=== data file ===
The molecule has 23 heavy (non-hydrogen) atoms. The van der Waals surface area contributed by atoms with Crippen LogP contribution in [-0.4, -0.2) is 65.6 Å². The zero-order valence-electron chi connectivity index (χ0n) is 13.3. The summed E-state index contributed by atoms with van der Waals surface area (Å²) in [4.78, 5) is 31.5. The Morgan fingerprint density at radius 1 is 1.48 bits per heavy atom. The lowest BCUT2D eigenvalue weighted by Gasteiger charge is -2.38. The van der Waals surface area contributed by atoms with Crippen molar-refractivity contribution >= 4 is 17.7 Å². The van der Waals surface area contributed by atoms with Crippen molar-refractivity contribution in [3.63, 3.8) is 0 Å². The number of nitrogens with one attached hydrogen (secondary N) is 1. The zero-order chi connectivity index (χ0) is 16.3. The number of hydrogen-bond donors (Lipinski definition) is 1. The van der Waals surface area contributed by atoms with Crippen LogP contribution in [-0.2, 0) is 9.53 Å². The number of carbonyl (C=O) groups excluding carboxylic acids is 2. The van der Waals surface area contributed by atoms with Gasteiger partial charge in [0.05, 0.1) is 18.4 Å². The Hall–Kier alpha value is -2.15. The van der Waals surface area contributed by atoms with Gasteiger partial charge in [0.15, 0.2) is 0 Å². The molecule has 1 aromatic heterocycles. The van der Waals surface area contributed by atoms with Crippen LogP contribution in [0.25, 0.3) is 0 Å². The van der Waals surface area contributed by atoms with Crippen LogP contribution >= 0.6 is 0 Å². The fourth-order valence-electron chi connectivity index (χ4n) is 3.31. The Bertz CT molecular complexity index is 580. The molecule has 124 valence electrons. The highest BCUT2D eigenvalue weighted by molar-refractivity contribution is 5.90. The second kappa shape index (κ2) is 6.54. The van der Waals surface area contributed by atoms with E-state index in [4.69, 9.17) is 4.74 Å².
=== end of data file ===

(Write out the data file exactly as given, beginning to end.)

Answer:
The molecule has 23 heavy (non-hydrogen) atoms. The van der Waals surface area contributed by atoms with Crippen LogP contribution in [-0.4, -0.2) is 65.6 Å². The zero-order valence-electron chi connectivity index (χ0n) is 13.3. The summed E-state index contributed by atoms with van der Waals surface area (Å²) in [4.78, 5) is 31.5. The Morgan fingerprint density at radius 1 is 1.48 bits per heavy atom. The lowest BCUT2D eigenvalue weighted by Gasteiger charge is -2.38. The van der Waals surface area contributed by atoms with Crippen molar-refractivity contribution >= 4 is 17.7 Å². The van der Waals surface area contributed by atoms with Crippen molar-refractivity contribution in [3.63, 3.8) is 0 Å². The number of nitrogens with one attached hydrogen (secondary N) is 1. The zero-order chi connectivity index (χ0) is 16.3. The number of hydrogen-bond donors (Lipinski definition) is 1. The van der Waals surface area contributed by atoms with Crippen LogP contribution in [-0.2, 0) is 9.53 Å². The number of carbonyl (C=O) groups excluding carboxylic acids is 2. The van der Waals surface area contributed by atoms with Gasteiger partial charge in [0.05, 0.1) is 18.4 Å². The Hall–Kier alpha value is -2.15. The van der Waals surface area contributed by atoms with Gasteiger partial charge in [0.15, 0.2) is 0 Å². The molecule has 1 aromatic heterocycles. The van der Waals surface area contributed by atoms with Crippen LogP contribution in [0.25, 0.3) is 0 Å². The van der Waals surface area contributed by atoms with Crippen LogP contribution >= 0.6 is 0 Å². The fourth-order valence-electron chi connectivity index (χ4n) is 3.31. The Bertz CT molecular complexity index is 580. The molecule has 124 valence electrons. The highest BCUT2D eigenvalue weighted by molar-refractivity contribution is 5.90. The second kappa shape index (κ2) is 6.54. The van der Waals surface area contributed by atoms with E-state index in [4.69, 9.17) is 4.74 Å².